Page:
Recycling RTO Units
The flip-side of the dealer maintaining ownership of rented vehicles is that renters can return the vehicle to the dealer at any time for any reason and leave debt free, as long as the vehicle is in good condition. Because of this, Cochran has not found any financial institutions that will buy his RTO accounts. He said, “We haven’t found a company yet that wants to purchase rent-to-own paper because the contract actually states that the person can walk away from this [agreement] at any time.”
When a customer returns a vehicle to Bayou Auto Sales, one of two things happens. It’s either “recycled”, as Cochran calls it, or it’s sent straight to the auction block. He estimated half of his vehicles are “recycled” and re-rented to a new customer, while the other half are wholesaled.
Another difference about the RTO method is the insurance dealers are required to have. Essentially, each vehicle is covered by two insurance policies. The customer must have one, and the dealer keeps all vehicles insured with a contingent liability policy.
SEADRA provides this insurance to dealers though a third party insurance company, verifies each renters insurance for dealers and then sends dealers a notice one month before each renters insurance policy expires, so the dealer can contact the renter to make sure he or she plans on renewing insurance on the vehicle. Northland Auto Enterprises also provides contingent liability coverage to its dealers.
No Taxation without Collection
One burden BHPH dealers face is paying taxes on sold units before collecting 100 percent of the money owed. Dealers using the RTO business model pay both income tax and sales tax incrementally as money is collected on accounts. Lentsch added that this is a “big cash-flow advantage for the dealer.”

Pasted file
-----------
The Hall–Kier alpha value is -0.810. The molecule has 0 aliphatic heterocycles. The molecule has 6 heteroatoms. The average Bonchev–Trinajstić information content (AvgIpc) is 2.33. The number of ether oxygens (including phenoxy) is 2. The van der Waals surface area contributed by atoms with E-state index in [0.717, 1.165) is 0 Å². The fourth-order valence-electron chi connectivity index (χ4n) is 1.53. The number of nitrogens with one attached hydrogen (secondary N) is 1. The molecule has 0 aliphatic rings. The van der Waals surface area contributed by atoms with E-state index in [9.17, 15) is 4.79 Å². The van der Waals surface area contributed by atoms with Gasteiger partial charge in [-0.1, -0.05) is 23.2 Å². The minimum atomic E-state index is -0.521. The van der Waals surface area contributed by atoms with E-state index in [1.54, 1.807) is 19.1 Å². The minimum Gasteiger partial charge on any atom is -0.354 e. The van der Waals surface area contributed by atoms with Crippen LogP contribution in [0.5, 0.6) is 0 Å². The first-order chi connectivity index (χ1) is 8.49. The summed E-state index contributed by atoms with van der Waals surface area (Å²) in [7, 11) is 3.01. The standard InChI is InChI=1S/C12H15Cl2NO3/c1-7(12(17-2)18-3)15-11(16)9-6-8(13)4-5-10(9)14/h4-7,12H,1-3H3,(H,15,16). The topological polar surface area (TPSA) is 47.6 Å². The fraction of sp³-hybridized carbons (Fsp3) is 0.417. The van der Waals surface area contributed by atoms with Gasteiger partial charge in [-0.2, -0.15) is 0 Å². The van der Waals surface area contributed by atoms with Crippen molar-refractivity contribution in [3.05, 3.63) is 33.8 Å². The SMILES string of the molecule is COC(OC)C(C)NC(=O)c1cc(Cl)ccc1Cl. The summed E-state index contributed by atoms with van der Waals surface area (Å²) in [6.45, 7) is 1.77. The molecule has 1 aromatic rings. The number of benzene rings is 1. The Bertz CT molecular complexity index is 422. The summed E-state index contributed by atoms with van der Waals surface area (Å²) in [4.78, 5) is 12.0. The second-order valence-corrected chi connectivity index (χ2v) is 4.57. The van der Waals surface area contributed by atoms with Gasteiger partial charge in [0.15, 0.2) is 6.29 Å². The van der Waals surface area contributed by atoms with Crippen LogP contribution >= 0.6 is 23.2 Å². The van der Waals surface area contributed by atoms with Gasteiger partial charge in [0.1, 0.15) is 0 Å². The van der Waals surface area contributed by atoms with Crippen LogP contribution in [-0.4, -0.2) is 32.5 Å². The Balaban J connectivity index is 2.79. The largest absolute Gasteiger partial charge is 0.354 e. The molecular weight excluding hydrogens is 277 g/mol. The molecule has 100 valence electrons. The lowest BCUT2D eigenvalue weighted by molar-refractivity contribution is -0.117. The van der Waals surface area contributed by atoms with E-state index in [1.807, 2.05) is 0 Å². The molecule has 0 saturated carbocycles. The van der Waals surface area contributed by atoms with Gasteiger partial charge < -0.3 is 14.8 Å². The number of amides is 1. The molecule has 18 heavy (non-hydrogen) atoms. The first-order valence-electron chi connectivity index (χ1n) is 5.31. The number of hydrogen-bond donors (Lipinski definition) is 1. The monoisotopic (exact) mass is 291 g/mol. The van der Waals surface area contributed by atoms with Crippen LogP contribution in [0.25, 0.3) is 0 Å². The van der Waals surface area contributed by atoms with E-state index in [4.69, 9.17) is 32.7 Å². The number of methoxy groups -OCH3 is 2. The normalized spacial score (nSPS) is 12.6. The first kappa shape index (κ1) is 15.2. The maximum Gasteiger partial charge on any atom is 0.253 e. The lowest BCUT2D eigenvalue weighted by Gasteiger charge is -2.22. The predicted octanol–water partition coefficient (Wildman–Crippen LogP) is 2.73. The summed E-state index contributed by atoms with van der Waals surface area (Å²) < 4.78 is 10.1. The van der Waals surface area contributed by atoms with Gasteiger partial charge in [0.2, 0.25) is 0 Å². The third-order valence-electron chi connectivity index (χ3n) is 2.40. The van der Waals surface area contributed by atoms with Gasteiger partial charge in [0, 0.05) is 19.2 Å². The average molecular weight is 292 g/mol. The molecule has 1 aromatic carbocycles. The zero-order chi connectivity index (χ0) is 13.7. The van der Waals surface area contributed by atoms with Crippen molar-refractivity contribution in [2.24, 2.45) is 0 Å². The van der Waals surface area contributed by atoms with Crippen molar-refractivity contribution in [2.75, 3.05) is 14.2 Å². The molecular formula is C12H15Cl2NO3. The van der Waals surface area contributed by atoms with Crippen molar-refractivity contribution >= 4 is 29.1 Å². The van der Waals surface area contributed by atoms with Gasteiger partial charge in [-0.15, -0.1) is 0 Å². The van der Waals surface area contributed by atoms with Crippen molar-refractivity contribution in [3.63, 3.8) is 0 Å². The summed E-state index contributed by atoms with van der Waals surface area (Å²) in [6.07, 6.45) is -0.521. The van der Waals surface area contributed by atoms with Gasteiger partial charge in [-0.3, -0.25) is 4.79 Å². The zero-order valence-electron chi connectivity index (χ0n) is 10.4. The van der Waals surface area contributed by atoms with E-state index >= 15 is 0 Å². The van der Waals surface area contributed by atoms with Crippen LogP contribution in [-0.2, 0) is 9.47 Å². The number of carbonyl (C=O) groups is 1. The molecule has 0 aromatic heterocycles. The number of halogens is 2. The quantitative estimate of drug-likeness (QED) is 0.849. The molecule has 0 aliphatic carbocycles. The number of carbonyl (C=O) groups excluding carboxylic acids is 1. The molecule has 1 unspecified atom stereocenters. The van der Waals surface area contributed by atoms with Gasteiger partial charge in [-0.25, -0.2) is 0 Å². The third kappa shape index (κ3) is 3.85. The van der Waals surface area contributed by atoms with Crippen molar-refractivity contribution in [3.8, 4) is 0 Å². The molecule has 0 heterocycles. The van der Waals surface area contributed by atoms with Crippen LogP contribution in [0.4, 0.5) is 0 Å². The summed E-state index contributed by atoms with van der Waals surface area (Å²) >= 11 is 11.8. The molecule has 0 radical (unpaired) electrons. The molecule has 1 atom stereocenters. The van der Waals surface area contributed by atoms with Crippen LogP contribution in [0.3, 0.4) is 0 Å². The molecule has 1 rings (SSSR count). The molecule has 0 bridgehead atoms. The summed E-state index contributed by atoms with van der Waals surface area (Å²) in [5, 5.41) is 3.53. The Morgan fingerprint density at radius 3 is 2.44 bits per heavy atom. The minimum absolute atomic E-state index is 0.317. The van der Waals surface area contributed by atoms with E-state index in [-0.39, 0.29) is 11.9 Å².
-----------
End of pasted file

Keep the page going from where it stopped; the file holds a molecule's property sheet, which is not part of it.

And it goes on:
Service and Maintenance
Although the dealer still owns the rented vehicles, the renter is still responsible for servicing and maintaining the vehicle. Some dealers go the extra mile and offer a free or discounted oil change to customers. For example, Zimmerman Ford in Cedar Rapids, Iowa, has a RTO location and offers its renters a discounted oil change every four months. With this arrangement, everyone’s happy. The dealership periodically sees the vehicles it owns, and the customers receive a discounted oil change.
RTO isn’t Everywhere
While RTO auto sales are available in most states, there are some states that aren’t easy to deal with. Neither Northland nor SEADRA operates in Indiana or New York because of state laws. Northland also avoids Wisconsin, but hopes to do business there and in Indiana soon. SEADRA also doesn’t do business in Massachusetts, Alaska, Hawaii and Virginia, but would like to eventually do business in all 50 states.
Business on the Bayou
In New Iberia, La., which has a population of about 32,000, Cochran and Bayou Auto Sales have five RTO competitors, but he still has 225 open rental accounts. The dealership collects an average of $175 per account every two weeks. His goal is to reach 300 accounts there, and the average contract length is between two and three years. Between 40 percent and 50 percent of their renters pay off the entire contract and become owners of their vehicles.
About an hour away in Houma, La., Cochran just opened up a new RTO store called Auto Max. Cochran saw room for expansion and seized it. He goes out on the road to purchase inventory at least three days a week for both stores. He doesn’t do much advertising in New Iberia because he’s already made a name for himself, but in Houma, he’s looking to do some TV, radio and direct mail advertising to create awareness within the community. And the Cochran brothers don’t plan on stopping at two stores; they anticipate adding a new RTO dealership every two years. Rod said, “We’re hoping to … put them all across southeast [Louisiana].”
While many BHPH dealers are thriving across the country, the RTO business model has taken off in the past 17 years, with 3,400 dealers country-wide. RTO is a viable option to BHPH and is worth consideration if you’re thinking about financing your own vehicles. Cochran serves as a prime example, but he won’t accept all the credit. He acknowledged he couldn’t have achieved the level of success he has without the help of key service providers and great employees. His business has taken off in the past six years and is growing. Garner said of Cochran, “What Donnie does, he does really well.”
Vol 5, Issue 8